Fei Gao



3006 Phoenix

Research Interests

  • Fundamental understanding of ion-solid interaction and radiation effects in ceramics and reactor materials, interfacial and nanostructure evolution of semiconductors, radiation detector materials, and development and application of multi-scale computer simulation for materials modeling.
  • Multi-scale computer simulations of microstructure evolution of solids under irradiation employing various computational methods, including density functional theory (DFT), ab initio molecular dynamics, time-dependent DFT, and tight-binding calculations, molecular dynamics simulations, long-time dynamics, kinetic Monte Carlo, and cluster dynamics.
  • Degradation of spent nuclear fuel canisters
  • Swift heavy ion damage in materials
  • Ceramics for nuclear waste forms, fuels and fusion reactor applications
  • Radiation response and signal generation in detector materials

Development of high performance ODS alloys

The research employs coordinated experiments to study swelling, radiation hardening and changes in mechanical properties not only of these ODS alloys, but also further-optimized ODS candidates resulting from these first-round studies. The project will identify key factors influencing radiation tolerance of new ODS alloys for further property optimization. To gain atomic scale understanding, the research integrates these experiments with modeling capabilities, including molecular dynamics and dislocation dynamics simulations to understand the roles of yttria and other dispersoids as well as their various dispersion modes on both microstructural changes and mechanical property changes.

Atomistic- and Meso-Scale Computational Simulations for Developing Multi-Timescale Theory for Radiation Degradation in Electronic and Optoelectronic Devices

The research is to simulate atomistic- and meso-scale behavior of defect evolutions in compound semiconductors, including ultrafast displacement cascade, intermediate defect stabilization and cluster formation, as well as slow defect reaction and migration. The fundamental mechanisms and knowledge gained from atomic- and meso-scale simulations will be input into rate-diffusion theory as initial conditions to calculate the steady-state distribution of point defects in a mesoscopic layered-structured system, thus allowing the development of a multi-timescale theory to study radiation degradation in electronic and optoelectronic devices. The long‑term goal is developing a fundamental understanding of defects and defect processes in compound semiconductors, including defect/property relationships, the effects of defects on transport processes, the aggregation of defects to form complex nanostructures, and the development of predictive models of behavior.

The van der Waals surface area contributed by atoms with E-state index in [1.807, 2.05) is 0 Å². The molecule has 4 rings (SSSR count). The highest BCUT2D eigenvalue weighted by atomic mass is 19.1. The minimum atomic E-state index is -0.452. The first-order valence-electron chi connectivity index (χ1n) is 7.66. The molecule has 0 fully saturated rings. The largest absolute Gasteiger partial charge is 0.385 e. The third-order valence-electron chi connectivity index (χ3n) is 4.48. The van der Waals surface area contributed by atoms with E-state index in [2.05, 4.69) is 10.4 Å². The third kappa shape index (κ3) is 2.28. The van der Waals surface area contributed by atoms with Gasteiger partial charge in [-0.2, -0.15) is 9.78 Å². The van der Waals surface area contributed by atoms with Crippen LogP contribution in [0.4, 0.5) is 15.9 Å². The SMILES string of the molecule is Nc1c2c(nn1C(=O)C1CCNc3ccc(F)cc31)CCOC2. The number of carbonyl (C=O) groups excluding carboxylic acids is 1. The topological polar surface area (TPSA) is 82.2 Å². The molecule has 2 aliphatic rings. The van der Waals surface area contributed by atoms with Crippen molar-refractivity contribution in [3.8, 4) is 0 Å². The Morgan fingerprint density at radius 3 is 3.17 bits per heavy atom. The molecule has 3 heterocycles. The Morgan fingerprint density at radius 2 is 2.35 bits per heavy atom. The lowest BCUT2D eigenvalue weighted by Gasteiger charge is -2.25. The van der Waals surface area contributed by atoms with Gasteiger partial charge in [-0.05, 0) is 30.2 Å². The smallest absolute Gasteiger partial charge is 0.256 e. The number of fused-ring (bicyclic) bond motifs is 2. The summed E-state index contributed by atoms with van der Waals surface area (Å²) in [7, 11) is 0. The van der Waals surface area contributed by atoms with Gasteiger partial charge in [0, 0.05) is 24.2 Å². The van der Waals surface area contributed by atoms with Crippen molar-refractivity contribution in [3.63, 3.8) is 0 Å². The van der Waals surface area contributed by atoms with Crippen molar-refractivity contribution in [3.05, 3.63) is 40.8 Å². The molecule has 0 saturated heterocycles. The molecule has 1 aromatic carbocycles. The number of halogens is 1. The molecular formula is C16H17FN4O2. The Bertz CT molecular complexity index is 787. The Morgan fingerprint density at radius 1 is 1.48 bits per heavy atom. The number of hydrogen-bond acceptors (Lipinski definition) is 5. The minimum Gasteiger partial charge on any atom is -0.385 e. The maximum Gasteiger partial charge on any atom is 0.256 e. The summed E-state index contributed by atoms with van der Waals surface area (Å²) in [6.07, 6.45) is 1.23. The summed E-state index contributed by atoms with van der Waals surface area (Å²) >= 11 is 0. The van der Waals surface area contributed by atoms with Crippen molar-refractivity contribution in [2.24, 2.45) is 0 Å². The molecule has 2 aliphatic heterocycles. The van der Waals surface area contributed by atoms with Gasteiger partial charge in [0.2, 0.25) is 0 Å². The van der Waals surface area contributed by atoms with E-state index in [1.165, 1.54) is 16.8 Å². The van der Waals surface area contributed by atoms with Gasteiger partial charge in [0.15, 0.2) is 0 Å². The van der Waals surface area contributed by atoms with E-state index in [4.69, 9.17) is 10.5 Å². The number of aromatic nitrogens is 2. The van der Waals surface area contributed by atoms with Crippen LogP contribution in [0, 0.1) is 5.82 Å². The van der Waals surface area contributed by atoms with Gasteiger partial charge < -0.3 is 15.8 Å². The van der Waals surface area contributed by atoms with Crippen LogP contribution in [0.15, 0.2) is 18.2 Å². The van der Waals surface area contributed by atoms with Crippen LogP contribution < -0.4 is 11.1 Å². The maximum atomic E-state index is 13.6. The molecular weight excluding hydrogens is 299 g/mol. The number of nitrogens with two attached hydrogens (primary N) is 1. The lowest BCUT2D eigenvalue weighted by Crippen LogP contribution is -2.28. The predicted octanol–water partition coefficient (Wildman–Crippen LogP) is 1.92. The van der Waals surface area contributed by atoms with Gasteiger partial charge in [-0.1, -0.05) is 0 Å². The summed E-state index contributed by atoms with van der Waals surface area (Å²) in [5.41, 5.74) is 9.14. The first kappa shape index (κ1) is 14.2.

Computational Capability for Studying Pulse Shape Discrimination of Scintillator Materials

The research collaborates with the researchers at Pacific Northwest National Laboratory to identify and understand the elementary processes that give rise to the measurable performance characteristics of scintillator materials. Through the development of a firm theoretical understanding of scintillator physics, the research will provide a pathway to optimize current scintillators and lead to the science-driven candidate search for new scintillator materials. The application of these capabilities to predict the pulse shape discrimination capability of scintillator materials will be explored.

Research areas:


University of Liverpool, UK

Ph.D. Materials Science ’95

Lanzhou University, China

M.S. Condensed Matter Physics ’87

Lanzhou University, China

B.S. Physics ’83

Professional Service

  • 2014-present: Professor, University of Michigan, Nuclear Engineering & Radiological Sciences
  • 2010-2014: Adjunct Professor, Washington State University
  • 2008-2014: Chief Scientist, Pacific Northwest National Laboratory
  • 2004-2008: Senior Research Scientist IV, Pacific Northwest National Laboratory
  • 2001-2003: Senior Research Scientist III, Pacific Northwest National Laboratory
  • 2000-2001: Research Scientist, Pacific Northwest National Laboratory
  • 1997-1999: Senior Research Fellow, University of Liverpool, UK, Materials Science and Engineering
  • 1994-1997: Research Associate, University of Liverpool, UK
  • 1991-1994: Research Assistant (PhD study), University of Liverpool, UK
  • 1987-1990: Lecturer, Lanzhou University, China


  • International Committee for Computer Simulations of Radiation Effects in Solids
  • Program Committee: SPIE Hard X-Ray, Gamma-Ray, and Neutron Detector Physics
  • General Secretariat, 16th International Conference on Fusion Reactor Materials
  • Guest Senior Scientist, Institute of Ion Beam Physics and Materials Research, Forschungs Zentrum Rossendorf, Germany, 2002-2007
  • Academic Editor, American Institute of Physics Advances (2010-2013); Editorial Board, Dataset Papers in Physics, Atomic and Molecular Physics (2011-present) and Conference Papers in Physics (2012-present)

Honors and Awards

  • Selected FZD (Forschungs zentrum Dresden-Rossendorf) Fellow, Institute of Ion Beam
  • Physics and Materials Research, Forschungs Zentrum Rossendorf, Germany (2008-2009)
  • Outstanding Research Award of Basic Energy Science, U.S. Department of Energy (2004)
  • Outstanding Performance Awards, Pacific Northwest National Laboratory (2001-2003)